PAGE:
Ralph Burns studied at the New England Conservatory of Music and, by his own admission, learned the art of jazz arranging through transcribing from records. At first Burns joined the Charlie Barnet organization, but by 1944 he was working with Woody Herman "second herd" as the band's pianist and chief arranger. Burns composed several of the instrumental standards associated with Herman, including "Bijou" and "Apple Honey." But Burns scored a bull's-eye with the three-part extended work "Summer Sequence" in 1945, still regarded as one of the most advanced big-band charts of its day. The final movement of "Summer Sequence," "Early Autumn" became the solo showcase that brought saxophonist Stan Getz into the public spotlight in 1947. With lyrics by Johnny Mercer added, "Early Autumn" became a favorite of jazz vocalists and something close to being a vocal standard.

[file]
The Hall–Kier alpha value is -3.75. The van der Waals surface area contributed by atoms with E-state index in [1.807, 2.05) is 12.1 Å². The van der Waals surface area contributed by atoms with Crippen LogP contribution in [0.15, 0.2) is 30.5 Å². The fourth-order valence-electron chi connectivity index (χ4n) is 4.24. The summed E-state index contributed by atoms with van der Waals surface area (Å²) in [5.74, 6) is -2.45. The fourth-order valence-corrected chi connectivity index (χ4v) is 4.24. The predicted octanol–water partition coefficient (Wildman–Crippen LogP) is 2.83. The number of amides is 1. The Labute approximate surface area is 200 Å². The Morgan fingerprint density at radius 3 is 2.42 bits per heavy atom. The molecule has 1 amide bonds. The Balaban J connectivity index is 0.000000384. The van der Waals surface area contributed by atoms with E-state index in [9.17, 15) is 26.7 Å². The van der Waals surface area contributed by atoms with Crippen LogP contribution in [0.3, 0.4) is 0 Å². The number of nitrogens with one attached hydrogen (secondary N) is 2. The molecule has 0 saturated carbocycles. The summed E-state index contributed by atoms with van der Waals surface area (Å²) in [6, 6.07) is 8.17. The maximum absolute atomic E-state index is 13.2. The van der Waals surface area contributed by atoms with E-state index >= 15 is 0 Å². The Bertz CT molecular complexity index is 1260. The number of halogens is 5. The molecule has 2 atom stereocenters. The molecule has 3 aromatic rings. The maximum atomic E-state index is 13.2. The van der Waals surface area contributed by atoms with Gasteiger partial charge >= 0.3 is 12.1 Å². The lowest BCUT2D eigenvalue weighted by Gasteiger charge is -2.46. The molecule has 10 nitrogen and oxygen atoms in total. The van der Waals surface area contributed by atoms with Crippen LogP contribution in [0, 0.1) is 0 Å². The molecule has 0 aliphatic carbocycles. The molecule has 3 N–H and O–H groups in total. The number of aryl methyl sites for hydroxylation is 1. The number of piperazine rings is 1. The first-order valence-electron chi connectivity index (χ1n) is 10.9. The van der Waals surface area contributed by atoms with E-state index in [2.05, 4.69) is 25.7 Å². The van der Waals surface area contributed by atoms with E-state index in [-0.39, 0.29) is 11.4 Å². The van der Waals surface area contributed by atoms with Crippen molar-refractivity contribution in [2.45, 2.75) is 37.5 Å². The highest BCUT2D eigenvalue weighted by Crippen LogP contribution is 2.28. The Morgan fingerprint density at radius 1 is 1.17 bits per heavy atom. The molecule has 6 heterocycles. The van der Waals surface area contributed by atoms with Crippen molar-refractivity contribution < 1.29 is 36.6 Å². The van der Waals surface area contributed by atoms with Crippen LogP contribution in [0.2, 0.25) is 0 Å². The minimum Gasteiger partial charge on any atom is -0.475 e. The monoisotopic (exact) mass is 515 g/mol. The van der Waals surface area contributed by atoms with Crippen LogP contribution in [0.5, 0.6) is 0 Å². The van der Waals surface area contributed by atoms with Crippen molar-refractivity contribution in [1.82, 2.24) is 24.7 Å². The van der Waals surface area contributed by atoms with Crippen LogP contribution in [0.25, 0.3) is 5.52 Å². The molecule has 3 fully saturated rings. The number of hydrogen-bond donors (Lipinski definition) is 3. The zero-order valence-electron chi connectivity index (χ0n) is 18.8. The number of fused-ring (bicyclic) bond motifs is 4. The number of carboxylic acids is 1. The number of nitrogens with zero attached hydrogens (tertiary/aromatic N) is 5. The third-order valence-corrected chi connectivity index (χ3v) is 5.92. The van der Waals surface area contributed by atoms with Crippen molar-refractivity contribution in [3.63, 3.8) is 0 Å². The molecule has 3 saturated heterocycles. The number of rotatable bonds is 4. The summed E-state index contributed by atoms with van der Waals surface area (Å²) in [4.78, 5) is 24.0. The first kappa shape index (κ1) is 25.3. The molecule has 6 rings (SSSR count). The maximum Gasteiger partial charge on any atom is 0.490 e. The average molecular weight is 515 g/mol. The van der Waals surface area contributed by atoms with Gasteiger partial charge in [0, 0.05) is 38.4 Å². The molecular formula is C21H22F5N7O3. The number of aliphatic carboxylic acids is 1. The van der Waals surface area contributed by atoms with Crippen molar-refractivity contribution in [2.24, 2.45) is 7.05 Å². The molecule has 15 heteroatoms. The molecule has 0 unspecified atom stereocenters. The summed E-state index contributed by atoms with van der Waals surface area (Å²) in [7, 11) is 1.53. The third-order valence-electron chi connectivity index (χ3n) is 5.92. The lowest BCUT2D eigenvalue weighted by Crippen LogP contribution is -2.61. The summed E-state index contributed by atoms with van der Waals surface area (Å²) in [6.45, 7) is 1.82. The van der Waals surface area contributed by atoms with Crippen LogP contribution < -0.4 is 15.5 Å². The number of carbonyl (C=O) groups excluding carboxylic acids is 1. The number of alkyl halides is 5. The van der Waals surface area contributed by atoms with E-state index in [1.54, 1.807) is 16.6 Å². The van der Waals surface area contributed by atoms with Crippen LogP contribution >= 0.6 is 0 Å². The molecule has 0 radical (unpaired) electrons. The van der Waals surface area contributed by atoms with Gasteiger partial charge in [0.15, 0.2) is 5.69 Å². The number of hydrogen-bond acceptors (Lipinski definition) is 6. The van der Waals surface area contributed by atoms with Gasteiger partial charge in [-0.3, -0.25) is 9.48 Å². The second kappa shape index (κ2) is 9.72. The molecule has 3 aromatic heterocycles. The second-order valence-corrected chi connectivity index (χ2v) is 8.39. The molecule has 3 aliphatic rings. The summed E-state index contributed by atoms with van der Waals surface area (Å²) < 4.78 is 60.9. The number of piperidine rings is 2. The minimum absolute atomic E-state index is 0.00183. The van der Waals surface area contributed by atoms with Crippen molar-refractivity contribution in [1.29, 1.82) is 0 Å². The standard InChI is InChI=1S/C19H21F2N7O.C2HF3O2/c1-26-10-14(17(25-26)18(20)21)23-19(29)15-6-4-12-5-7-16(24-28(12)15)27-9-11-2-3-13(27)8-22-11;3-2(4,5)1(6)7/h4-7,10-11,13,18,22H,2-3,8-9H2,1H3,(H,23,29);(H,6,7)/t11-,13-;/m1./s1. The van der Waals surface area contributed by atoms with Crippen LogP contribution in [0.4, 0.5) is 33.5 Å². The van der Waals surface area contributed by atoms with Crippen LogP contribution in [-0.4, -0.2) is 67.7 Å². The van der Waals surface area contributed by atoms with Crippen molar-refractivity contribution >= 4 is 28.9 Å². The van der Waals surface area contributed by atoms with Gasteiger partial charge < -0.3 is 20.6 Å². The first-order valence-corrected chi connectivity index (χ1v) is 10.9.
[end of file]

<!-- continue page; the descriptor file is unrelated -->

Burns always cited his days with Herman as being his happiest, but in the dark days of 1946 both artists could see the writing on the wall for the big bands. Burns took to writing charts for singers such as Peggy Lee, Tony Bennett, Johnny Mathis, and Ray Charles, Burns arranging Charles' famous recording of "Georgia on My Mind." He later worked closely with film director Bob Fosse and picked up two Academy Awards for his scores for the films Cabaret and All That Jazz. Burns later added to these honors a Tony Award for the 1999 musical Fosse.
Although Ralph Burns' direct involvement in instrumental jazz groups came to an end with the demise of the big bands, he led both small combos and pickup orchestras on about a dozen albums made under his own name between 1951 and 1964. These are only infrequently encountered on reissues; however, they range in quality from respectable to outstanding.